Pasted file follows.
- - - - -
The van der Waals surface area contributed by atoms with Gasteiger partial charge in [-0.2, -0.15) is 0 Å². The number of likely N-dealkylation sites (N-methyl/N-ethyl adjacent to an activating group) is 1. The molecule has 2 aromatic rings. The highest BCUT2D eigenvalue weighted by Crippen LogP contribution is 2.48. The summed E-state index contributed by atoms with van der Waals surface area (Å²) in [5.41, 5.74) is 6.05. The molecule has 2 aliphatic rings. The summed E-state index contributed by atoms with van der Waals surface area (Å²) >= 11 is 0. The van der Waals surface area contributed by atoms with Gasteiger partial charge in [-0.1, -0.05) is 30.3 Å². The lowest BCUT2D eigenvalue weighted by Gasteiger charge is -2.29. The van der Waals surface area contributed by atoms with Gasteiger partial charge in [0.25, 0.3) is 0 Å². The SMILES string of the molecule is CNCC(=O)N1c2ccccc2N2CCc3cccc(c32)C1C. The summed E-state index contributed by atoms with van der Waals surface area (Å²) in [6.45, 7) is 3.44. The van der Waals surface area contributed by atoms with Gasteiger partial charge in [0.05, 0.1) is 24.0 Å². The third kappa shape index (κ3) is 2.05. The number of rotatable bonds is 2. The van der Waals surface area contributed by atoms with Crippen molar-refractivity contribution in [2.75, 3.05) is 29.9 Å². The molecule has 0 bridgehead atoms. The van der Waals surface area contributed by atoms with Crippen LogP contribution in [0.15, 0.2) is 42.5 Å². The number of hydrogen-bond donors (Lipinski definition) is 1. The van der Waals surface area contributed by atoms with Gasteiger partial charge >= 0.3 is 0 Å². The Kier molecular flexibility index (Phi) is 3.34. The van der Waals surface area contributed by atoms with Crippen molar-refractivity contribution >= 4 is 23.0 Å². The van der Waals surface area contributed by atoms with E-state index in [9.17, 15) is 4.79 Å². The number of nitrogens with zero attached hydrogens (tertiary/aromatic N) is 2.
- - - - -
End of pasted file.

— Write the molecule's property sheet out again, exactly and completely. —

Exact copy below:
The van der Waals surface area contributed by atoms with Gasteiger partial charge in [-0.2, -0.15) is 0 Å². The number of likely N-dealkylation sites (N-methyl/N-ethyl adjacent to an activating group) is 1. The molecule has 2 aromatic rings. The highest BCUT2D eigenvalue weighted by Crippen LogP contribution is 2.48. The summed E-state index contributed by atoms with van der Waals surface area (Å²) in [5.41, 5.74) is 6.05. The molecule has 2 aliphatic rings. The summed E-state index contributed by atoms with van der Waals surface area (Å²) >= 11 is 0. The van der Waals surface area contributed by atoms with Gasteiger partial charge in [-0.1, -0.05) is 30.3 Å². The lowest BCUT2D eigenvalue weighted by Gasteiger charge is -2.29. The van der Waals surface area contributed by atoms with Gasteiger partial charge in [0.25, 0.3) is 0 Å². The SMILES string of the molecule is CNCC(=O)N1c2ccccc2N2CCc3cccc(c32)C1C. The summed E-state index contributed by atoms with van der Waals surface area (Å²) in [6.45, 7) is 3.44. The van der Waals surface area contributed by atoms with Gasteiger partial charge in [0.05, 0.1) is 24.0 Å². The third kappa shape index (κ3) is 2.05. The number of rotatable bonds is 2. The van der Waals surface area contributed by atoms with Crippen molar-refractivity contribution in [2.75, 3.05) is 29.9 Å². The molecule has 0 bridgehead atoms. The van der Waals surface area contributed by atoms with Crippen LogP contribution in [0.15, 0.2) is 42.5 Å². The number of hydrogen-bond donors (Lipinski definition) is 1. The van der Waals surface area contributed by atoms with Gasteiger partial charge >= 0.3 is 0 Å². The Kier molecular flexibility index (Phi) is 3.34. The van der Waals surface area contributed by atoms with Crippen molar-refractivity contribution >= 4 is 23.0 Å². The van der Waals surface area contributed by atoms with E-state index in [9.17, 15) is 4.79 Å². The number of nitrogens with zero attached hydrogens (tertiary/aromatic N) is 2.